Improving Language and Behavior in Children Diagnosed with Autistic Spectrum Disorder (ASD)
By Jim English
L-Carnosine (Fig. 1) is a naturally occurring amino acid found in high concentrations in muscle, heart and brain tissues. L-Carnosine – not to be confused with the popular supplement, L-carnitine – is a highly effective anti-aging nutrient that possesses powerful antioxidant, free radical scavenging and neurotransmitter properties. Carnosine inhibits the formation of carbonyl groups, thereby reducing the formation of abnormal proteins. L-Carnosine extends maximum cell division capacity, protects against DNA oxidation, blocks glycosylation and reduces Advanced Glycation Endproducts (AGEs), as well as acting as a cell membrane stabilizer and an intracellular buffer (Fig. 2).
L-Carnosine is already a well-established anti-aging nutrient that is used to treat liver disease, cataracts, Alzheimer’s disease, and cancer. L-Carnosine has recently been shown to possess a tremendous potential for improving language and behavior in children diagnosed with Autistic Spectrum Disorders (ASD).
Researchers treated 31 autistic children, ranging from 3 to 12 years in age, with either 400 mg of L-Carnosine, twice a day, or a placebo, for 8 weeks. At the end of the study the children treated with L-Carnosine showed significant improvements in behavior, socialization, and communication, as well as increases in language comprehension based on CARS (Childhood Autism Rating Scale), vocabulary tests (E/ROWPVT) and biweekly parent reports. In the conclusion to their report the researchers state, “Oral supplementation with L-Carnosine resulted in demonstrable improvements in autistic behaviors, as well as increases in language comprehension that reached statistical significance.”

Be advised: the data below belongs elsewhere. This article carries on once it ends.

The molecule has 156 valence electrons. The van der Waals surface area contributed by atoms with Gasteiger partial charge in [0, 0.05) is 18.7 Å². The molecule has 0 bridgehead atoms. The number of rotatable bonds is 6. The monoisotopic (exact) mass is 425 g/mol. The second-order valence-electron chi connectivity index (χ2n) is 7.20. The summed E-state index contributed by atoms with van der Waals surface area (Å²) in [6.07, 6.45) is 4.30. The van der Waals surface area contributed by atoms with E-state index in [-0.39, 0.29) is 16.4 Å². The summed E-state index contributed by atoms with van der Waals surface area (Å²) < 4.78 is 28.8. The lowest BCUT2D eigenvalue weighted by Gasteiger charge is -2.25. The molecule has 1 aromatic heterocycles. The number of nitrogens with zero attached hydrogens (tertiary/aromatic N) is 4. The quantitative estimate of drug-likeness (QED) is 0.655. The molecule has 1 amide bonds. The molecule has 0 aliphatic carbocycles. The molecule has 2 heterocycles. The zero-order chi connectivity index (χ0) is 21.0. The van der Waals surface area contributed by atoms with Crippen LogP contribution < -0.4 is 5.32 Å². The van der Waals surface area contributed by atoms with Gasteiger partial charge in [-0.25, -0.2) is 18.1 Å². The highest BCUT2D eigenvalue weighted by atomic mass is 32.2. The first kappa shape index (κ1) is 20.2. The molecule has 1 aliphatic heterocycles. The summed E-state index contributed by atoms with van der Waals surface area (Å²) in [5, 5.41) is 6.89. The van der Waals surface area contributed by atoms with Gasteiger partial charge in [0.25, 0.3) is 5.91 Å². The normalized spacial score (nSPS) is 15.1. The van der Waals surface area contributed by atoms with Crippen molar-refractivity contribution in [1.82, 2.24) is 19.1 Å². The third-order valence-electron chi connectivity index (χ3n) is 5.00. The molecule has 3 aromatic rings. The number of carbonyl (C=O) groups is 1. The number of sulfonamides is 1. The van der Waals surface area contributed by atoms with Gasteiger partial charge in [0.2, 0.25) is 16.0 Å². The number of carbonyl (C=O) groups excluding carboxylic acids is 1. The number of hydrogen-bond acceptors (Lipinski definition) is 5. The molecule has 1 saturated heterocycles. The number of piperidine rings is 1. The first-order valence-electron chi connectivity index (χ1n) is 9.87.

Benefits of L-Carnosine in Autism
In the Chez, et al study, the researchers report that L-Carnosine may improve receptive language, auditory processing, socialization, awareness of surroundings, and even help fine motor planning and expressive language when compared to placebo. Responses are usually seen between one to eight weeks after beginning treatment.
Based on his clinical experience in treating autistic spectrum disorders, Dr. Chez recommends 400 mg of carnosine, twice daily, as an effective dose. Carnosine is available in 50 mg capsules (which allows for smaller doses and greater parental control when titrating to evaluate treatment effectiveness) and 500 mg capsules. L-Carnosine can be given with or without food, and since it is tasteless capsules may be opened to mix the white powder with foods and liquids. L-Carnosine is well tolerated by diabetics and can be used with ketogenic and gluten-casein free diets.
Anecdotal evidence suggests that some autistic children regress in some of their language gains when treatment with L-Carnosine was stopped. All children regained function when dosing was restarted.
Carnosine is considered an extremely non-toxic and safe substance. As with other antioxidants, carnosine acts synergistically when taken with other antioxidants. (For example, when vitamin E was taken with carnosine, levels of both substances were higher in cardiac muscle than when either was taken alone.)
Chez reports that manic or hyperactive autistic patients may show signs of over stimulation, including increased irritability, hyperactivity, or insomnia, when given higher doses of L-Carnosine. Symptoms usually respond by decreasing either the dose of L-Carnosine or other medications concurrently. No permanent negative physical changes have been noted in over 1,000 children treated with L-Carnosine since June of 2001. Furthermore, Chez reports no signs of adverse liver, blood, kidney, or central nervous system side effects.